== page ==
Invisible Mom

Here’s an excerpt from an email I received from a friend. When I researched to find the original source, I came upon Nicole Johnson  .

It all began to make sense, the blank stares, the lack of response, the way
 one of the kids will walk into the room while I’m on the phone and ask to be
 taken to the store. Inside I’m thinking, ‘Can’t you see I’m on the phone?’

 Obviously not; no one can see if I’m on the phone, or cooking, or sweeping
 the floor, or even standing on my head in the corner, because no one can see
 me at all. I’m invisible.. The invisible Mom. Some days I am only a pair of
 hands, nothing more! Can you fix this? Can you tie this? Can you open this??

 Some days I’m not a pair of hands; I’m not even a human being. I’m a clock
 to ask, ‘What time is it?’ I’m a satellite guide to answer, ‘What number is
 the Disney Channel ?’ I’m a car to order, ‘Right around 5:30, please.’

 Some days I’m a crystal ball; ‘Where’s my other sock?, Where’s my phone?,
 What’s for dinner?’

 I was certain that these were the hands that once held books and the eyes
 that studied history, music and literature -but now, they had disappeared
 into the peanut butter, never to be seen again. She’s going, she’s going,
 she’s gone!?

 One night, a group of us were having dinner, celebrating the return of a
 friend from England . She had just gotten back from a fabulous trip, and she
 was going on and on about the hotel she stayed in. I was sitting there,
 looking around at the others all put together so well. It was hard not to
 compare and feel sorry for myself. I was feeling pretty pathetic, when she
 turned to me with a beautifully wrapped package, and said, ‘I brought you
 this.’ It was a book on the great cathedrals of Europe . I wasn’t exactly
 sure why she’d given it to me until I read her inscription: ‘With admiration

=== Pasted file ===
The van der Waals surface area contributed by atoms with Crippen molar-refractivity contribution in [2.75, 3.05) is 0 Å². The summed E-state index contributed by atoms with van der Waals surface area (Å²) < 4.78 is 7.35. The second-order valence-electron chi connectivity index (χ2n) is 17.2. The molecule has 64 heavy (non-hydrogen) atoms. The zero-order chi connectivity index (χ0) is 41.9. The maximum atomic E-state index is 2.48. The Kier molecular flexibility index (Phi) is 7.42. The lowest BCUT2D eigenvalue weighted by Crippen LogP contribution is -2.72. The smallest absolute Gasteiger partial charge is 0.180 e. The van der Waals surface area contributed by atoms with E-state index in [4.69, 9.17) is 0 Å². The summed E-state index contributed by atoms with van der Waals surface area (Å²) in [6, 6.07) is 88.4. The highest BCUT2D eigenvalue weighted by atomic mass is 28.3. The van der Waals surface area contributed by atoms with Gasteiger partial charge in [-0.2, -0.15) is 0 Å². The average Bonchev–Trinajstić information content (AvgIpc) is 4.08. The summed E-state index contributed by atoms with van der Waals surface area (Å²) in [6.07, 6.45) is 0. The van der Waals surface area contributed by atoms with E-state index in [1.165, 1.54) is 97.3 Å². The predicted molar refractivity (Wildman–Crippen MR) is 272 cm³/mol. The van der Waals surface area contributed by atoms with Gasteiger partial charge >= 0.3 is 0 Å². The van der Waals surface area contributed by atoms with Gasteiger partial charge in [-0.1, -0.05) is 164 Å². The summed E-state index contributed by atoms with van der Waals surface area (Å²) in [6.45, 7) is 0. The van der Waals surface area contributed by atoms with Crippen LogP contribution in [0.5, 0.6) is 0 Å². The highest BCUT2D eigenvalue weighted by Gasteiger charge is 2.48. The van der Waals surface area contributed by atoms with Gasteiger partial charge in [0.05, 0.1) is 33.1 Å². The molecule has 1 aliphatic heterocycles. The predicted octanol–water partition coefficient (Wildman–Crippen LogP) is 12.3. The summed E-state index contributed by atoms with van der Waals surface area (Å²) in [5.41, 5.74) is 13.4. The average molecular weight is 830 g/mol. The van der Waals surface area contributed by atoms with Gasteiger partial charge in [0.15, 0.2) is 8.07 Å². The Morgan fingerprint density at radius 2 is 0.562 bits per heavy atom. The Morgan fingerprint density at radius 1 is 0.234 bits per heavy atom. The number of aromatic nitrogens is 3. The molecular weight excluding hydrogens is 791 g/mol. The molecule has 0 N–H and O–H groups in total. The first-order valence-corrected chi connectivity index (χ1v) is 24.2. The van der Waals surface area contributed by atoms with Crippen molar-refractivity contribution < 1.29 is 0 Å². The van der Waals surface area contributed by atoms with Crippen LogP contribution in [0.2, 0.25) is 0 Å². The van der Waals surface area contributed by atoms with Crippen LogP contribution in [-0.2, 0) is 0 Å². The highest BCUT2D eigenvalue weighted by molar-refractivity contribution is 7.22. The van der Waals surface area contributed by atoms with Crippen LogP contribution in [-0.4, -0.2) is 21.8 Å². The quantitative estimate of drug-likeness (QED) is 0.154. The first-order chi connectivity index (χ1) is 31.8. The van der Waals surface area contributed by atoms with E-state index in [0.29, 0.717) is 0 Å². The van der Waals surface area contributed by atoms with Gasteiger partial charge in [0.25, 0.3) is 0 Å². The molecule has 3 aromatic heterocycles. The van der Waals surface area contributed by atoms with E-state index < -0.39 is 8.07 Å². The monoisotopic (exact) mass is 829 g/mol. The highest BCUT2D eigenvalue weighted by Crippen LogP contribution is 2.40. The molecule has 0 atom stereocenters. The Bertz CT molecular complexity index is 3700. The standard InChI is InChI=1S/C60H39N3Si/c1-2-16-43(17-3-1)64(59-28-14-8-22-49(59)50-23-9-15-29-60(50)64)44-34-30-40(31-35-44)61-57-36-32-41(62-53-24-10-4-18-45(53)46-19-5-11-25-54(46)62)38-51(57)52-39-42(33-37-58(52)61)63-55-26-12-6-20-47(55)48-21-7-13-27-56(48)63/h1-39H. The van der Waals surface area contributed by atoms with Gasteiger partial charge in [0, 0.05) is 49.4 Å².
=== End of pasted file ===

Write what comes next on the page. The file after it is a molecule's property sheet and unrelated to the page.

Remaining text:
for the greatness of what you are building when no one sees.’

 In the days ahead I would read – no, devoured – the book. And I would
 discover what would become for me, four life-changing truths, after which I
 could pattern my work: 1) No one can say who built the great cathedrals – we
 have no record of their names. 2) These builders gave their whole lives for
 a work they would never see finished. 3) They made great sacrifices and
 expected no credit. 4) The passion of their building was fueled by their
 faith that the eyes of God saw everything.

 A story of legend in the book told of a rich man who came to visit the
 cathedral while it was being built, and he saw a workman carving a tiny bird
 on the inside of a beam. He was puzzled and asked the man, ‘Why are you
 spending so much time carving that bird into a beam that will be covered by
 the roof, No one will ever see it And the workman replied, ‘Because God

 I closed the book, feeling the missing piece fall into place. It was almost
 as if I heard God whispering to me, ‘I see you. I see the sacrifices you
 make every day, even when no one around you does.

 No act of kindness you’ve done, no sequin you’ve sewn on, no cupcake you’ve
 baked, no Cub Scout meeting, no last minute errand is too small for me to
 notice and smile over. You are building a great cathedral, but you can’t see
 right now what it will become.

 I keep the right perspective when I see myself as a great builder. As one of
 the people who show up at a job that they will never see finished, to work
 on something that their name will never be on. The writer of the book went
 so far as to say that no cathedrals could ever be built in our lifetime
 because there are so few people willing to sacrifice to that degree.

 When I really think about it, I don’t want my son to tell the friend he’s
 bringing home from college for Thanksgiving , ‘My Mom gets up at 4 in the
 morning and bakes homemade pies, and then she hand bastes a turkey for 3
 hours and presses all the linens for the table.’ That would mean I’d built a
 monument to myself. I just want him to want to come home. And then, if there
 is anything more to say to his friend, he’d say, ‘You’re gonna love it

 As mothers, we are building great cathedrals. We cannot be seen if we’re
 doing it right. And one day, it is very possible that the world will marvel,
 not only at what we have built, but at the beauty that has been added to the
 world by the sacrifices of invisible mothers.

Here’s the YOU TUBE Link:

 Share this with all the Invisible Moms you know… I just did.

About The PriorityPro
Natalie Gahrmann, an international expert, empowers professional women to ignite their passion, demonstrate personal leadership and exude greater confidence. Her background in business acumen and leadership development is instinctively applied through 1-1 coaching, workshops and keynote presentations. She can help you gain clarity, focus and direction so that you accomplish more of what's important to YOU!


One Response to “Invisible Mom”
  1. A Pelty says:

    Great site. A lot of useful information here. I’m sending it to some friends!

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